Productivity and quality are keys to the success of any continuous flow production philosophy. However, vacuum impregnation systems have remained antiquated, which causes production and quality issues in modern manufacturing environments. Hence their absence from most continuous flow production plans.
Such is the case of a vertically integrated automotive OEM. This company had an outdated vacuum impregnation system that did not meet their continuous flow strategy. The division that operates the vacuum impregnation system pours the metal, machines, and assembles components to produce finished engines.
At the launch of a new engine block line, the company realized that its current vacuum impregnation system could not reliably process the new engine blocks. The OEM realized that the following challenges needed answered:
- Sealing Rate-The system was Dry Vacuum (DV) process only that resulted in below-average sealing rates.
- Floor space- The current automated system was enormous. It did not fit the desired floor space or integrate with production. As a result, the size was debilitating to their production flow.
- Maintenance- The system required continuous support. Maintenance areas were difficult to access. Spare parts were expensive and needed the company to keep a high inventory.
The OEM’s leaders realized that the current vacuum impregnation system would need to be replaced with a modern impregnation system.
Based upon these roadblocks, Godfrey & Wing recommended its Continuous Flow Impregnation (CFi) system. The system would be customized to answer the customer’s challenges.
To improve the sealing rate, the CFi uses the patented Dry Vacuum and Pressure (DVP) process, which yields a higher seal rate than the DV process. The CFi with the DVP process incorporates a fast, deep vacuum to evacuate the air from the porosity. Then after moving sealant to the part, the system applies high pressure to allow the sealant to penetrate deep in the casting walls.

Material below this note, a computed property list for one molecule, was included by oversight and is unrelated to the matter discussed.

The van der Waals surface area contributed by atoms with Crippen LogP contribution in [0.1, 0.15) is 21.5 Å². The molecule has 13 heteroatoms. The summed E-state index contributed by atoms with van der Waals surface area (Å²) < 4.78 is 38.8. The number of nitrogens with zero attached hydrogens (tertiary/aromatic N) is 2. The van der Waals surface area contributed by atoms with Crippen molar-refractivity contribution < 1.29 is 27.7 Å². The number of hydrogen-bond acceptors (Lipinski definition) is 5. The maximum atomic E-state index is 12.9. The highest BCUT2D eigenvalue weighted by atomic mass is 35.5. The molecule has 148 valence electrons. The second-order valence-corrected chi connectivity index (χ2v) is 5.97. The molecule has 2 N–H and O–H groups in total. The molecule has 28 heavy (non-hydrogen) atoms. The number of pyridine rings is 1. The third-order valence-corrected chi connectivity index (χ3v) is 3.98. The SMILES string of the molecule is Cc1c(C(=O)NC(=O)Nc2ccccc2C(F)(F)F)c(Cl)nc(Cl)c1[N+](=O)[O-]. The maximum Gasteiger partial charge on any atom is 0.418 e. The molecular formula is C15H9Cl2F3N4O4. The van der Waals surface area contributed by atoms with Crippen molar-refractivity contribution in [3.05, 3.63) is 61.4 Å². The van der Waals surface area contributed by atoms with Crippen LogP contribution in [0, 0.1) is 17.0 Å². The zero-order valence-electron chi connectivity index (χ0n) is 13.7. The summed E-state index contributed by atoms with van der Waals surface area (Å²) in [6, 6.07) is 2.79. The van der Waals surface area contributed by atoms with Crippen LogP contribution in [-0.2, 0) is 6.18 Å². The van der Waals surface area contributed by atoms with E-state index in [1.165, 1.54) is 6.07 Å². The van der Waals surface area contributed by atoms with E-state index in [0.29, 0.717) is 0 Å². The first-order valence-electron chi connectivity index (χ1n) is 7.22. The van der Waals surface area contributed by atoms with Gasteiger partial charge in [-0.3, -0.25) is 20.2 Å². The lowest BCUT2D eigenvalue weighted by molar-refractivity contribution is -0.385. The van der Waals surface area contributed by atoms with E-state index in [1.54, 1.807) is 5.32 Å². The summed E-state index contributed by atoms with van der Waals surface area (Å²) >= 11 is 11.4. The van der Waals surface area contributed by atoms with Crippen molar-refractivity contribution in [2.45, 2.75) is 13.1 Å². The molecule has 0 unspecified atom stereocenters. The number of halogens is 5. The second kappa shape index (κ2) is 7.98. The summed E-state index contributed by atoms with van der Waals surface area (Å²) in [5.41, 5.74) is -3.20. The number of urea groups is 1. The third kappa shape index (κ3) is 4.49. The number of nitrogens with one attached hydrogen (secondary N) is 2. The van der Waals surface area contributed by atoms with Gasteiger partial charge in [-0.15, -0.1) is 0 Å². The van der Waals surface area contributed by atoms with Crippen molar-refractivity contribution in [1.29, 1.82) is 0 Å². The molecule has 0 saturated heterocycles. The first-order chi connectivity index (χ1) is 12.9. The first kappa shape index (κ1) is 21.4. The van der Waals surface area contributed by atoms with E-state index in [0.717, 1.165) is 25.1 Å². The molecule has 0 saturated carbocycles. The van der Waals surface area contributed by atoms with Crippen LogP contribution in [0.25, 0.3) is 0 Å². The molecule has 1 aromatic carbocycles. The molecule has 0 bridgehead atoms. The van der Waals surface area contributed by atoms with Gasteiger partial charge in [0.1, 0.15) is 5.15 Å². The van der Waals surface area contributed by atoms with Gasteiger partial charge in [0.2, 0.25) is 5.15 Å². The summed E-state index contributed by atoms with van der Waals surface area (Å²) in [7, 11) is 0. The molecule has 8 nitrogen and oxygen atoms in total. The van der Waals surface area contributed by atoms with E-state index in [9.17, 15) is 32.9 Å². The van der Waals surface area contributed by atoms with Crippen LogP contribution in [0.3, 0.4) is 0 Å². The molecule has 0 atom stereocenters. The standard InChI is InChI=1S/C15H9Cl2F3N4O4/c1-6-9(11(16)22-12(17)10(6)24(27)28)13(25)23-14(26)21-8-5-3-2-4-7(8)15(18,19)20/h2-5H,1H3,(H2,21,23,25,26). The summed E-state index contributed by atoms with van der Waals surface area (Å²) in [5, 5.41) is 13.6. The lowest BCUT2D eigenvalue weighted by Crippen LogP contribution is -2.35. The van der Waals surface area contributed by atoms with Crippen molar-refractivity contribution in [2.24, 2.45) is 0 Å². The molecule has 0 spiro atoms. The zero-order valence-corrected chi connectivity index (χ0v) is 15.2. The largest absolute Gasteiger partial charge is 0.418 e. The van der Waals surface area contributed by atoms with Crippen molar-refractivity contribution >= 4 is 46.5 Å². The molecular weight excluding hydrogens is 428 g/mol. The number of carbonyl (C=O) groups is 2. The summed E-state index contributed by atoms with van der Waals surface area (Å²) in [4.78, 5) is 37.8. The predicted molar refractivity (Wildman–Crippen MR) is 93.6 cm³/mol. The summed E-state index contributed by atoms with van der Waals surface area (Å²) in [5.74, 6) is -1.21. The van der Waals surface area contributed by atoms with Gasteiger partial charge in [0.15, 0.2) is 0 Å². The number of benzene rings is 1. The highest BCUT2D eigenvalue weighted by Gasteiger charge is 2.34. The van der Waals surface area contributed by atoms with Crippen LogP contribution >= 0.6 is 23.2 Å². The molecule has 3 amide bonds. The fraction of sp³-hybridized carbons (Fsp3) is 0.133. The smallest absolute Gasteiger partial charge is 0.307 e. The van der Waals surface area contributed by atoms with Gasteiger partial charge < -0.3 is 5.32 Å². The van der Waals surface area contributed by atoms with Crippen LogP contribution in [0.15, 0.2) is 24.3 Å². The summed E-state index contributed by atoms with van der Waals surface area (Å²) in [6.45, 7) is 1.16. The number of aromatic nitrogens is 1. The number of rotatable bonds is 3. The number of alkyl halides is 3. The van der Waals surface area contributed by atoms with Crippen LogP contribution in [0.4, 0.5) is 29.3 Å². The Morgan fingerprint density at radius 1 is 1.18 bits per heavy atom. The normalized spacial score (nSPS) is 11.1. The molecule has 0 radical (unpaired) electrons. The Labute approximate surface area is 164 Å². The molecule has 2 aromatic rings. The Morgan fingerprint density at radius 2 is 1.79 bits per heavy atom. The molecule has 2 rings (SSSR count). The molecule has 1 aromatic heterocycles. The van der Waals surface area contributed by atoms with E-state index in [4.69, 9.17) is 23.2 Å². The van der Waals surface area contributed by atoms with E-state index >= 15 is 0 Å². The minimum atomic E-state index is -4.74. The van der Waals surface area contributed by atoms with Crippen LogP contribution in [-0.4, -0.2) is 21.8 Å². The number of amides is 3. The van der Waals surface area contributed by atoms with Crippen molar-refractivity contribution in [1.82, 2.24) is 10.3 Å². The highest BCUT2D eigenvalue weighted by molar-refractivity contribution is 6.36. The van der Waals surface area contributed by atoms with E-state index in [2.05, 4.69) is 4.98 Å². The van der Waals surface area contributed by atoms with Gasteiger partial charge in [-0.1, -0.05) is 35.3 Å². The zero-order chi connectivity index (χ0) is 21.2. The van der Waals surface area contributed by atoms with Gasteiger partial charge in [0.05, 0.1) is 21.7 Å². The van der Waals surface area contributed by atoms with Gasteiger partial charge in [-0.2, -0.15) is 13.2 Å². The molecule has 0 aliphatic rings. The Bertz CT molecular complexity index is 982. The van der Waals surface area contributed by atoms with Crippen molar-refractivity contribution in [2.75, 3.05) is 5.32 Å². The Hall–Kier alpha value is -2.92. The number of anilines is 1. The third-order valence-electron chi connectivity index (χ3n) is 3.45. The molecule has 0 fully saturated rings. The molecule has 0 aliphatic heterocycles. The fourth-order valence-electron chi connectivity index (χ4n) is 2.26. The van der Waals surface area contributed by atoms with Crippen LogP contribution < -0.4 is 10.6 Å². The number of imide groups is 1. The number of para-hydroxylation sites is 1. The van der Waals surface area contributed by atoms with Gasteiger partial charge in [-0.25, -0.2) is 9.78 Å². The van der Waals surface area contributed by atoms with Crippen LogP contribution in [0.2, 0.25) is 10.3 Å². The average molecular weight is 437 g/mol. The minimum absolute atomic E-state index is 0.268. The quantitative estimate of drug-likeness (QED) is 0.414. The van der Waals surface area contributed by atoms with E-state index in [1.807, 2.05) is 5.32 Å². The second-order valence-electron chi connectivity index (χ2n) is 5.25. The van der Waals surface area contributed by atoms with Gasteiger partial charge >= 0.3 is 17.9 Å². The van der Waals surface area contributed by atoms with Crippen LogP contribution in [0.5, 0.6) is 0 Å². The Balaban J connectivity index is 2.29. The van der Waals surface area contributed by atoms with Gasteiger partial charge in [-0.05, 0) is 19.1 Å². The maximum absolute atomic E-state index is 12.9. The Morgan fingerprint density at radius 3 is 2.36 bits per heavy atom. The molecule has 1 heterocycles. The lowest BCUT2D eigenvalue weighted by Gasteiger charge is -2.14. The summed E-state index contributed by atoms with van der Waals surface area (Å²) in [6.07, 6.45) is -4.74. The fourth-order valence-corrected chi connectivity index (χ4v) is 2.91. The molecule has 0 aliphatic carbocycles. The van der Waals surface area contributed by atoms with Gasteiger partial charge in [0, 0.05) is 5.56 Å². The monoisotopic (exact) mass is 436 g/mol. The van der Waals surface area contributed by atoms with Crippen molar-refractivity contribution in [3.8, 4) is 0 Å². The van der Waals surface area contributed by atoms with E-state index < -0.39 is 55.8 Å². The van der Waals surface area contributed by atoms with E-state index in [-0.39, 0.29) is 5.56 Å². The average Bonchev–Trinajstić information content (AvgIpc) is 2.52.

The OEM specified precisely where to place the system on the manufacturing floor. Knowing this, the Godfrey & Wing engineering team designed the layout to accommodate the floor space and production integration.
The system was designed with a 7-axis robot for parts handling, and conveyors integrated with machining and leak test operations. The robotic arm forms the interface between the impregnation system and the processing line while using the least amount of space. After impregnation, the castings are fed by the robot directly to leak testing via a cooling conveyor belt. The automation enables continuous production in a modular, compact space.
The internal components were positioned to enable ease of maintenance without interrupting production. The maintenance team is now able to service principal components through the rear panel doors, rather than accessing the system through the safety fence. Sanitary connectors are used that can be maintained by hand without the need for specialty tools. Each module has a line rate disconnect so that maintenance does not need to power down the entire system for service.
The CFi was installed, operators and maintenance were trained, and the system was running production in two months. Since then, the CFi is addressing all the company’s challenges.
- Increased Sealing Rate- The CFi has increased recovery of the castings by 15%. Scrap from porosity has been virtually eradicated.
- Conserve Floor Space- The system layout cut required floor space by over 50%.
- Reduced Maintenance Cost- The purchase of the CFi has reduced maintenance costs by 65%.
As OEMs search for ways to improve continuous flow manufacturing, it is necessary for a paradigm shift. This OEM found value in doing so by investing in a lean and modern vacuum impregnation system. The CFi plays an integral production role by increasing casting recovery while reducing maintenance costs.